The heart is a muscular organ, which constitutes the motor center of the circulatory system and propeller of blood and lymph in several animal organisms, including humans, in which it is formed by a particular tissue, the myocardium, and is covered by a membrane, the pericardium.

Most primitive worms do not possess a circulatory system: it is instead present in many phyla of higher invertebrates: molluscs, annelids, arthropods, echinoderms. The circulatory system of echinoderms is rather rudimentary. Annelids have a closed circulatory system, while arthropods, although related to annelids, have developed an open circulatory system. The heart is located dorsal to the digestive tract, within an expanded portion known as the pericardial sinus. It has a simple structure: it is divided into two parts (atrium and ventricle), and an anterior aorta and a posterior aorta branch off from it. In molluscs there is always only one ventricle while the atria are as many as the gills from which the arterial blood flows.

In all vertebrates the circulatory system is closed. The heart is always located ventral to the digestive tract and presents in different classes morphological and functional aspects sometimes very different, especially in relation to different types of respiration (gill or lung) and the corresponding types of circulation (double or simple, complete or incomplete). In cyclostomes the heart is formed by a single atrium and a single ventricle communicating with each other through an opening equipped with valves.

In the cartilaginous fishes, during the embryonic development, the vascular segment from which the heart originates is folded to “S” so that the ventricle is in a ventral position with respect to the atrium; in these animals is also characteristic the presence of an arterial cone interposed between the ventricle and the root of the aorta equipped with 2-5 series of valves and that can be considered a portion of the heart as it has a striated musculature typically cardiac. In the exclusively gill-breathing bony fishes, the anatomical conformation of the heart is more or less the same but, with the exception of few species, the arterial cone becomes very short while the aortic bulb develops.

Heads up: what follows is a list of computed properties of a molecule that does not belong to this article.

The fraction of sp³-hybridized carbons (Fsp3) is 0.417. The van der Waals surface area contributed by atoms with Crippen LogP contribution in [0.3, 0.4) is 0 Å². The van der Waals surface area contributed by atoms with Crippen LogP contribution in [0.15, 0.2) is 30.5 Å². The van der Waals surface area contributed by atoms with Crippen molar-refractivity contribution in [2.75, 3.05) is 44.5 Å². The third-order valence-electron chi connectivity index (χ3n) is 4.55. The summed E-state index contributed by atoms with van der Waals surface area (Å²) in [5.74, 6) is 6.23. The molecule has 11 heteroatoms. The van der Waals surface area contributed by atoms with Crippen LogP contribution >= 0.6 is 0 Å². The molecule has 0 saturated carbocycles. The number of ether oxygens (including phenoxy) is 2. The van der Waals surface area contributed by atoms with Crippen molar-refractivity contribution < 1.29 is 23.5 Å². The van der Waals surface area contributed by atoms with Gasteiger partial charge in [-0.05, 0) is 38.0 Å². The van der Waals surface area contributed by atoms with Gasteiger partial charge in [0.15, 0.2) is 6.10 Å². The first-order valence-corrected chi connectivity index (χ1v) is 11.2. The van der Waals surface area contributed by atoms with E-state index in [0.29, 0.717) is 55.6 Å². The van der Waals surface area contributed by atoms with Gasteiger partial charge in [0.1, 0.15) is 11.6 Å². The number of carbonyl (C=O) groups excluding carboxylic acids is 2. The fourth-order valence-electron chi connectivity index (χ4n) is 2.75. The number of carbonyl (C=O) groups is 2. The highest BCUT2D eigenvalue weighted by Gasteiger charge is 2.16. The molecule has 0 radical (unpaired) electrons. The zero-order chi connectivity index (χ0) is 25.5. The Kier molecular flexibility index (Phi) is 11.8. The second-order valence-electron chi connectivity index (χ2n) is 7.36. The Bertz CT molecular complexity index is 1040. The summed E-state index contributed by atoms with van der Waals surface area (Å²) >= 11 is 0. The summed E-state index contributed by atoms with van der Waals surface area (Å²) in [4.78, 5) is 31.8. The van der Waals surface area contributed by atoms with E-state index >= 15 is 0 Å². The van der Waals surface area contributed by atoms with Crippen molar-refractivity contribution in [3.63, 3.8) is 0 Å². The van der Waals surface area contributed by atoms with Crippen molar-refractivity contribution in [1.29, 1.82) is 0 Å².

In the dipnoi, the heart is partially divided into a right and a left half by a longitudinal septum extended both to the atrium and to the ventricle, even if during the systole, when the lumen of the cardiac cavities narrows, the separation can be considered almost perfect; there is an arterial cone also divided into two halves by an incomplete septum resulting from the fusion of the valves. In adult amphibians, the heart is formed by two atria located in a cranial position with respect to the ventricle, which is unique; the atria are separated by a septum (continuous in frogs, perforated in other amphibians) and communicate with the underlying ventricle through an elongated foramen, unique for both; the ventricle is not septate but has walls that prevent quite effectively the mixing of blood from the two atria. Also in these animals there is an arterial cone incompletely divided by a free-margin septum (spiral valve) that accomplishes an effective separation of the cavity into two halves when the cone in systole narrows. In dipnoi and amphibians, the major circulatory problem is related to the fact that lungs develop in more or less complete replacement of the gills as respiratory organs.

The heart therefore receives two kinds of blood, venous from the various parts of the body, and oxygenated from the lungs, which must be kept separate. The perfect solution of this problem has been achieved only in birds and mammals. In reptiles there are two separate atria, communicating with the ventricles by means of two distinct foramina; the ventricles are separated by an incomplete septum in chelonians and squamates, almost complete in crocodiles; the conus arteriosus is missing. In reptiles, therefore, some mixing of the two types of blood is possible.

In birds and mammals, animals with complete double circulation, there is a complete ventricular septum so that the two circulatory streams are separated along the length of the heart chambers. The heart of birds and mammals is divided into a left arterial half and a right venous half with anatomical features almost identical to those of the human heart. Venous blood from the body enters the right atrium, into which the primitive venous sinus has been incorporated. Arterial blood coming from the lungs enters the left atrium. From the atria, the blood passes into the ventricles and from there to the pulmonary artery, which, starting in the right ventricle, leads to the lungs, and to the arch of the aorta, coming from the left ventricle, which supplies the rest of the body.

Notify of

Inline Feedbacks
View all comments
Scroll to Top